Spicing Up an Old Favorite

While at the University of Notre Dame, I did research primarily on the Lunar Magma Ocean (LMO). This research first started out as trying to recreate the famous (possibly infamous) LMO crystallization model published by Gregory Snyder and co-authors in 1992. I don't want to get into the details of the LMO at this point (learn more about it in this PSRD article: Crystallizing the Lunar Magma Ocean) but suffice it to say, as all scientists know, research can take quite unexpected turns. My research at Notre Dame generally stayed on the LMO track but I began to work with a few, well-established crystallization programs called MAGFOX, MAGPOX, FXMOTR and BATCH. These programs are igneous crystallization models that have mainly been used to model lunar magmatic scenarios, but can readily be applied to the Earth, Mars, Venus and many other planets.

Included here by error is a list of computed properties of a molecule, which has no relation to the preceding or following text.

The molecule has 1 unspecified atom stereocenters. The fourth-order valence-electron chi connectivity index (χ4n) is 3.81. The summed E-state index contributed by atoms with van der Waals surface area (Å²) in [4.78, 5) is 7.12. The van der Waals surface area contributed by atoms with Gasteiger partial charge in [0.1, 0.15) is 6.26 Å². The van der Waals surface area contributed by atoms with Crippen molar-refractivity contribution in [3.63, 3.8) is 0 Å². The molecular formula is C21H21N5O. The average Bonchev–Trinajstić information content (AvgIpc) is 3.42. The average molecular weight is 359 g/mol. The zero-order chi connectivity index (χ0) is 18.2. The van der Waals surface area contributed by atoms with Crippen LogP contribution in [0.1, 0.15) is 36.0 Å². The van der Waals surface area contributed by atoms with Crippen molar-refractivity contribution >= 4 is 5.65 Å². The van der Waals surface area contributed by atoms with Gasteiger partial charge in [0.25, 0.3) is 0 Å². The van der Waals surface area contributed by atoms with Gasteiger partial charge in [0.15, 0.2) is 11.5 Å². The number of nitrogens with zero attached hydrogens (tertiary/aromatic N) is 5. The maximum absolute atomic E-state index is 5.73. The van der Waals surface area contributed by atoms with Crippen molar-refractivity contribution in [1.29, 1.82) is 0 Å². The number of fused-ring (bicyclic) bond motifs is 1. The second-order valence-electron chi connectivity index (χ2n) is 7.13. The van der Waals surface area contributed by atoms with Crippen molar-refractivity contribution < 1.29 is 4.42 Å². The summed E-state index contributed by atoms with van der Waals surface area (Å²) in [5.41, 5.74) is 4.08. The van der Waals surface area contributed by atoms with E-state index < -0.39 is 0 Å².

Solar System inner planets

These crystallization programs were created by John Longhi. Dr. Longhi spent most of his career at the Lamont-Doherty Earth Observatory where he used experimental methods and modeling of basaltic systems applied to areas such as the origin of angrites (meteorites from an asteroid that melted), Proterozoic anorthosites and mid-ocean ridge basalts from the Earth, and lunar anorthosites. Much of his experimental work has been compiled into four programs discussed here: MAGFOX, MAGPOX, BATCH and FXMOTR. All of the experimental work can be found in his papers (see additional resources below).